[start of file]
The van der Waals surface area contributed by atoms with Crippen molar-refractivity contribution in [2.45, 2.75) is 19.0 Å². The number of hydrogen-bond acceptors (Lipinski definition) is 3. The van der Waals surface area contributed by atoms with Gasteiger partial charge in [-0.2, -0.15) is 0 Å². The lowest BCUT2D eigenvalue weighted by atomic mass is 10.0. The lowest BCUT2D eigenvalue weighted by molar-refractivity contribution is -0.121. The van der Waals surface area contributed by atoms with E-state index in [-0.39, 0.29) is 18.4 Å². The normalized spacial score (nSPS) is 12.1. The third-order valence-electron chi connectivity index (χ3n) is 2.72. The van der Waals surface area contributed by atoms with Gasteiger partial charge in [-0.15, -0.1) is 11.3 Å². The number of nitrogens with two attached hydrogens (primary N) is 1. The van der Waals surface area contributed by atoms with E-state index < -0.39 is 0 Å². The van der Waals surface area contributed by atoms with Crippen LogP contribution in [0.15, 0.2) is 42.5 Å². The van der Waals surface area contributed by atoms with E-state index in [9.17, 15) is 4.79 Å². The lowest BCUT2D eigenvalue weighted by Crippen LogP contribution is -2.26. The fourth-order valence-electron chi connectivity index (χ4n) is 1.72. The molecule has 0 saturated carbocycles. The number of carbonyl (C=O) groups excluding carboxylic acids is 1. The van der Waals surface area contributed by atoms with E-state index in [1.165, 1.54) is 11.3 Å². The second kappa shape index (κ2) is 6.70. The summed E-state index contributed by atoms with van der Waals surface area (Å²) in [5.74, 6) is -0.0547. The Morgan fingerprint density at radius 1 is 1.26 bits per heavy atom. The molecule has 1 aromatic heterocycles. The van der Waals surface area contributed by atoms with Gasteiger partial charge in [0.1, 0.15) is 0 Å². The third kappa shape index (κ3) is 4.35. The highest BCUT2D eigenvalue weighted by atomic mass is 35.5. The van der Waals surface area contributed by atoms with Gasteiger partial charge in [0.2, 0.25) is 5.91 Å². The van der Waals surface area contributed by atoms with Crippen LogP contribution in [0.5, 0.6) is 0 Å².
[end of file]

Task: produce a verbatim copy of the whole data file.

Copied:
The van der Waals surface area contributed by atoms with Crippen molar-refractivity contribution in [2.45, 2.75) is 19.0 Å². The number of hydrogen-bond acceptors (Lipinski definition) is 3. The van der Waals surface area contributed by atoms with Gasteiger partial charge in [-0.2, -0.15) is 0 Å². The lowest BCUT2D eigenvalue weighted by atomic mass is 10.0. The lowest BCUT2D eigenvalue weighted by molar-refractivity contribution is -0.121. The van der Waals surface area contributed by atoms with E-state index in [-0.39, 0.29) is 18.4 Å². The normalized spacial score (nSPS) is 12.1. The third-order valence-electron chi connectivity index (χ3n) is 2.72. The van der Waals surface area contributed by atoms with Gasteiger partial charge in [-0.15, -0.1) is 11.3 Å². The number of nitrogens with two attached hydrogens (primary N) is 1. The van der Waals surface area contributed by atoms with E-state index < -0.39 is 0 Å². The van der Waals surface area contributed by atoms with Crippen LogP contribution in [0.15, 0.2) is 42.5 Å². The van der Waals surface area contributed by atoms with E-state index in [9.17, 15) is 4.79 Å². The lowest BCUT2D eigenvalue weighted by Crippen LogP contribution is -2.26. The fourth-order valence-electron chi connectivity index (χ4n) is 1.72. The molecule has 0 saturated carbocycles. The number of carbonyl (C=O) groups excluding carboxylic acids is 1. The van der Waals surface area contributed by atoms with E-state index in [1.165, 1.54) is 11.3 Å². The second kappa shape index (κ2) is 6.70. The summed E-state index contributed by atoms with van der Waals surface area (Å²) in [5.74, 6) is -0.0547. The Morgan fingerprint density at radius 1 is 1.26 bits per heavy atom. The molecule has 1 aromatic heterocycles. The van der Waals surface area contributed by atoms with Gasteiger partial charge in [0.1, 0.15) is 0 Å². The third kappa shape index (κ3) is 4.35. The highest BCUT2D eigenvalue weighted by atomic mass is 35.5. The van der Waals surface area contributed by atoms with Gasteiger partial charge in [0.2, 0.25) is 5.91 Å². The van der Waals surface area contributed by atoms with Crippen LogP contribution in [0.5, 0.6) is 0 Å².